Lorena Gonzalez Bill to End Forced Waiver of Workers’ Rights Passes First Committee Hurdle
SACRAMENTO -- (Wed., March 6, 2019) -- Legislation authored by California Assemblywoman Lorena Gonzalez (D - San Diego) to empower workers and prevent employers from forcing individuals to waive their rights to worker protections passed Wednesday out of the Assembly Committee on Labor and Employment.
Some of the strongest worker protections in the country have been passed by the California Legislature, but these laws cannot be enforced because employers can force workers to sign away their rights in an arbitration agreement. Assembly Bill 51 requires that employees are able to choose whether to sign such agreements without the threat of job loss or other retaliation.
“When both parties choose arbitration freely, it can be a highly effective tool. But it doesn’t work when corporations say you won’t be hired unless you sign away your rights,” Assemblywoman Gonzalez said. “This measure will protect workers when corporations allow discrimination, permit sexual harassment, or engage in wage theft.”
AB 51 would ban employers from forcing workers to give up their rights before they are even hired. Arbitration can be an effective tool for conflict resolution, such as with union bargaining agreements. When it is applied by force between employers and an individual, the process overwhelmingly becomes rigged against the worker. All contracts would need to be voluntary, not the result of coercion.
A recent study by the Economic Policy Institute found since the early 2000s, the share of American workers subject to mandatory arbitration has more than doubled and now exceeds 55 percent. Over 67 percent of California workplaces now have mandatory arbitration policies.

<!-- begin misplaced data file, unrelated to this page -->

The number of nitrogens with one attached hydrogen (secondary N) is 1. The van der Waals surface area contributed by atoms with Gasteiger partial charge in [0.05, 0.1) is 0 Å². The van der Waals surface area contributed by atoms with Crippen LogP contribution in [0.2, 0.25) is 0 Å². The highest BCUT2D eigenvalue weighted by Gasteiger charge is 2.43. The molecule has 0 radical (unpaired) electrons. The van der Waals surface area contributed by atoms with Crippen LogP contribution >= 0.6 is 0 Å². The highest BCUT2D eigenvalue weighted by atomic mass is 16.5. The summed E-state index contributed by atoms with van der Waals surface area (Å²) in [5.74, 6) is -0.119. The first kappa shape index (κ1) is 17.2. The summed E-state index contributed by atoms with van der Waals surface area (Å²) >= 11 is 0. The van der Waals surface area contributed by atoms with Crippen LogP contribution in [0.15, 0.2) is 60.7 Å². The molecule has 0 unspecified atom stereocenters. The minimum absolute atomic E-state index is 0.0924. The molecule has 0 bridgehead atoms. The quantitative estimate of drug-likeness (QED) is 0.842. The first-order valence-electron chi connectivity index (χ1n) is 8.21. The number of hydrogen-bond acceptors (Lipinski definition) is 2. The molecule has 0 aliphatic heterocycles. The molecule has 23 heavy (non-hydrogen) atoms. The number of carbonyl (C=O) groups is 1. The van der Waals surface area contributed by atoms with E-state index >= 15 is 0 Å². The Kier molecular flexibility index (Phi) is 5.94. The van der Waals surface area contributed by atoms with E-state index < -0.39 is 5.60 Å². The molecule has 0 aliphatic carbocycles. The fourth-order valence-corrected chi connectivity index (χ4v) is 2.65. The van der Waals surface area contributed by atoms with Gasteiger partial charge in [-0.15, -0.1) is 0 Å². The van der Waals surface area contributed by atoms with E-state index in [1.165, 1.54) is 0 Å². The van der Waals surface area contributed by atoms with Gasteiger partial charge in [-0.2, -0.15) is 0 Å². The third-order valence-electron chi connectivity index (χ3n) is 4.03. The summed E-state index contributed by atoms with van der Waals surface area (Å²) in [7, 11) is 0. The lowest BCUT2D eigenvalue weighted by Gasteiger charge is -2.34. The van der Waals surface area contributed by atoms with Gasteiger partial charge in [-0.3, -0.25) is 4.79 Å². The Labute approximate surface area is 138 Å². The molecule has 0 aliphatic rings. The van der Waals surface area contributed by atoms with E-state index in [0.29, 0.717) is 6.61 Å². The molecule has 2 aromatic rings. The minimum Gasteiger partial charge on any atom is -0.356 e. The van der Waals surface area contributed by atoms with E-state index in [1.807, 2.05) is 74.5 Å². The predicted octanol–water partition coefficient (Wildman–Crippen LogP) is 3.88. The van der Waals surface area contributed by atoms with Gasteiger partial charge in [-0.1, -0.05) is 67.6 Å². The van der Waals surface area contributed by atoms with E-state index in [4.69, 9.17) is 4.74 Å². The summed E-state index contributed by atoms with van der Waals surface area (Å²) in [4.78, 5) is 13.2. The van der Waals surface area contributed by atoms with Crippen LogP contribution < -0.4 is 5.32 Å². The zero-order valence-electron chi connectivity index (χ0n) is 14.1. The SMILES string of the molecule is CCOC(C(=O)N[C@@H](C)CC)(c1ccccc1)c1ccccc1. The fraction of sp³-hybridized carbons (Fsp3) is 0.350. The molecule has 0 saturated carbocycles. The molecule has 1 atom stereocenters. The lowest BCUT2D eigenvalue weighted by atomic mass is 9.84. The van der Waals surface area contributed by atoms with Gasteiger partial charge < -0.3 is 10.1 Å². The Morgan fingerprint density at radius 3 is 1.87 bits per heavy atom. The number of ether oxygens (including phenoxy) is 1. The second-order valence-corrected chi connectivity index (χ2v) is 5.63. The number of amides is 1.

Increasingly, employers are requiring workers to give up their rights in industries you would not expect to have mandatory arbitration agreements, such as in food service, hospitality and retail. These are industries that predominantly employ our most vulnerable workers: immigrants, people of color and women.
Forcing workers to sign arbitration agreements allows for harassment, discrimination, and labor violation claims to be kept out of court, effectively cloaking them in secrecy and, in some cases, allowing serial harassers and repeat violators to continue their conduct for years.
AB 51 will protect vulnerable workers from being forced to waive their rights in order to make a living and provide for their families. The bill passed Wednesday’s committee on a 5 to 1 vote and moves forward to be heard in the Assembly Judiciary Committee on March 19.
For questions on this bill or to schedule an interview with Assemblywoman Gonzalez, contact Sami Gallegos (209) 658-7617.